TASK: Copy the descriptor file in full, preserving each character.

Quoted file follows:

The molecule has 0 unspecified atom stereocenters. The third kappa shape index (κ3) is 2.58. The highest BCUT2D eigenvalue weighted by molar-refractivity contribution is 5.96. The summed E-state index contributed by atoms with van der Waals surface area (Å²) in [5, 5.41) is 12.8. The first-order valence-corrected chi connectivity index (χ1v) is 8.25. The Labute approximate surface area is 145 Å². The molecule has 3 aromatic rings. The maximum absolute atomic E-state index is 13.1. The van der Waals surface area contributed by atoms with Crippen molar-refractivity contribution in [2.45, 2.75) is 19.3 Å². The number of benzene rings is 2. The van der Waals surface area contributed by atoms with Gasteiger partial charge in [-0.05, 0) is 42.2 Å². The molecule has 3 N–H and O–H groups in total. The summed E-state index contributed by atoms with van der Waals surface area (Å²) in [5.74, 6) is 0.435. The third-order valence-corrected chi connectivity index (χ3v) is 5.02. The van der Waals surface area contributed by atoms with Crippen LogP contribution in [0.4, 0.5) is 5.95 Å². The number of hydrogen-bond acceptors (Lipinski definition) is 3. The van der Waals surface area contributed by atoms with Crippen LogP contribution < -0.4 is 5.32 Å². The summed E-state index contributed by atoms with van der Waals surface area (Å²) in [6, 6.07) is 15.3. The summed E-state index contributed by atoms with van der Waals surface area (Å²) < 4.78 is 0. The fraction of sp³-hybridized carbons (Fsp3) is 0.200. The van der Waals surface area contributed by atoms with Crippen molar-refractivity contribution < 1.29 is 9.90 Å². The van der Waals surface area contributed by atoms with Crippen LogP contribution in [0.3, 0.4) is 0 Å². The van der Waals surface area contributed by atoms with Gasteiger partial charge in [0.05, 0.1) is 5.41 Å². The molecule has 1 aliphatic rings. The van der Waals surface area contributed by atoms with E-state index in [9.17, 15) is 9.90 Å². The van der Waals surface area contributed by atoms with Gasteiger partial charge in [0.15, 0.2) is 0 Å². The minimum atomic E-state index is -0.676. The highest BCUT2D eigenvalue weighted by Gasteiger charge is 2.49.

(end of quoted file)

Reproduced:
The molecule has 0 unspecified atom stereocenters. The third kappa shape index (κ3) is 2.58. The highest BCUT2D eigenvalue weighted by molar-refractivity contribution is 5.96. The summed E-state index contributed by atoms with van der Waals surface area (Å²) in [5, 5.41) is 12.8. The first-order valence-corrected chi connectivity index (χ1v) is 8.25. The Labute approximate surface area is 145 Å². The molecule has 3 aromatic rings. The maximum absolute atomic E-state index is 13.1. The van der Waals surface area contributed by atoms with Crippen molar-refractivity contribution in [2.45, 2.75) is 19.3 Å². The number of benzene rings is 2. The van der Waals surface area contributed by atoms with Gasteiger partial charge in [-0.05, 0) is 42.2 Å². The molecule has 3 N–H and O–H groups in total. The summed E-state index contributed by atoms with van der Waals surface area (Å²) in [5.74, 6) is 0.435. The third-order valence-corrected chi connectivity index (χ3v) is 5.02. The van der Waals surface area contributed by atoms with Crippen LogP contribution in [0.4, 0.5) is 5.95 Å². The number of hydrogen-bond acceptors (Lipinski definition) is 3. The van der Waals surface area contributed by atoms with Crippen LogP contribution < -0.4 is 5.32 Å². The summed E-state index contributed by atoms with van der Waals surface area (Å²) in [6, 6.07) is 15.3. The summed E-state index contributed by atoms with van der Waals surface area (Å²) < 4.78 is 0. The fraction of sp³-hybridized carbons (Fsp3) is 0.200. The van der Waals surface area contributed by atoms with Crippen molar-refractivity contribution < 1.29 is 9.90 Å². The van der Waals surface area contributed by atoms with Crippen LogP contribution in [0.3, 0.4) is 0 Å². The van der Waals surface area contributed by atoms with Gasteiger partial charge in [0.05, 0.1) is 5.41 Å². The molecule has 1 aliphatic rings. The van der Waals surface area contributed by atoms with E-state index in [9.17, 15) is 9.90 Å². The van der Waals surface area contributed by atoms with Gasteiger partial charge in [0.15, 0.2) is 0 Å². The minimum atomic E-state index is -0.676. The highest BCUT2D eigenvalue weighted by Gasteiger charge is 2.49.